But 'discomfort with Facebook being involved in my personal finances'

Rival ASB has, since last July, allowed its mobile banking customers to make payments to Facebook friends without using a bank account number. The payee has to be an ASB customer who has downloaded and registered the ASB mobile app. But Symons said BNZ's feedback had been that although paying people through Facebook sounds cool,  there was "a level of discomfort" with Facebook being involved in customers' personal finances.

"It's actually more important for us that we have great tools for managing our money on an everyday basis, kind of important to have new and innovative ways to pay other people, but the majority of people who you want to pay are already in your payee list and then every now and again you'll have someone who's not in your payee list and it takes a minute to set up," Symons said.

"So we chose to prioritise actually helping people manage their money really well. And now we'll start looking at how we blend the innovation that we've been doing in the payment space into it. In the future I definitely think you'll see a come together of this kind of stuff with new and different ways to pay people."

Coming to SMEs in the medium to long-term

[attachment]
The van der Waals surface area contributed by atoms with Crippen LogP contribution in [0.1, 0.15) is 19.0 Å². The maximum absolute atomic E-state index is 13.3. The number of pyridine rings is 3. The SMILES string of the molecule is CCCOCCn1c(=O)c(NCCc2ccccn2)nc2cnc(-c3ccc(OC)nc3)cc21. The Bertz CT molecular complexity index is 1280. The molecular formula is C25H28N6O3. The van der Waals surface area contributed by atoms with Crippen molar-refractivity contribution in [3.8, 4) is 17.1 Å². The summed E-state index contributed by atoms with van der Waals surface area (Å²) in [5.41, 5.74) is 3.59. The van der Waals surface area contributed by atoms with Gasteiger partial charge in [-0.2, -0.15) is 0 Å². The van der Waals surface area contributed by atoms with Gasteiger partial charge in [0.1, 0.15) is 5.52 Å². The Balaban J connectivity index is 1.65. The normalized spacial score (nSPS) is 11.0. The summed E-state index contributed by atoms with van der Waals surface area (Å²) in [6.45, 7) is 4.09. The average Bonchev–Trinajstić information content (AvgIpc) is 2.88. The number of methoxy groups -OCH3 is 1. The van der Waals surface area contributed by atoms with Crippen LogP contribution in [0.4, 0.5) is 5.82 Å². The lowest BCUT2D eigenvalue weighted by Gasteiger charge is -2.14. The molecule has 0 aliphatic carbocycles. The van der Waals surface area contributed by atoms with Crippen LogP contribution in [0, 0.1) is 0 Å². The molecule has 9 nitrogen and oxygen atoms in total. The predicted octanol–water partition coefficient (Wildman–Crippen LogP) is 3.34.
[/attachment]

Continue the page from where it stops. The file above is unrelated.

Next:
Meanwhile, Symons said YouMoney would also be offered to small and medium sized enterprise (SME) customers in time. It could also been worked in with other BNZ products and services including the bank's TotalMoney home loans, which take the combined balances of a customer's accounts and subtract them from the total owing on their mortgage, thereby reducing the amount of interest they pay.

"We will look at expanding this to SMEs," Symons said. "Early indications are that this way of interacting with your money is resonating with a much broader population than just 18 to 29 year-olds. So absolutely, we'll be working on a evolution path for it that who knows, it could go right across the bank's products and services eventually."

He said YouMoney wouldn't be offered to SMEs within the next couple of months, but was likely to be in the medium to long-term.

"This (YouMoney) would be a nice thing to bring in behind some of the work we're doing in video, for example. Video accessibility to small business bankers from home is one of the things that we've been working on lately and that's really resonating well."

Symons also said YouMoney could even lead to young customers making more visits to bank branches, or stores as BNZ calls them.

"As we've talked to young people in focus groups there have been a couple of things we've talked to them about. This has included 'if we set up a YouMoney kiosk in a BNZ store, would you see yourself popping in and using it every now and again?' And interestingly enough, particularly a lot of the younger ones, have said 'absolutely that'd be great because then we're not burning up our minutes and data plans on our mobile devices'."

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Congratulations.  Headline writers trying to be funny usually make me cringe.  And I am of an age where I find internet banking very easy and facebook perplexing.  Opposite apparently to yoof.  But that was lol. 


Cheers KH.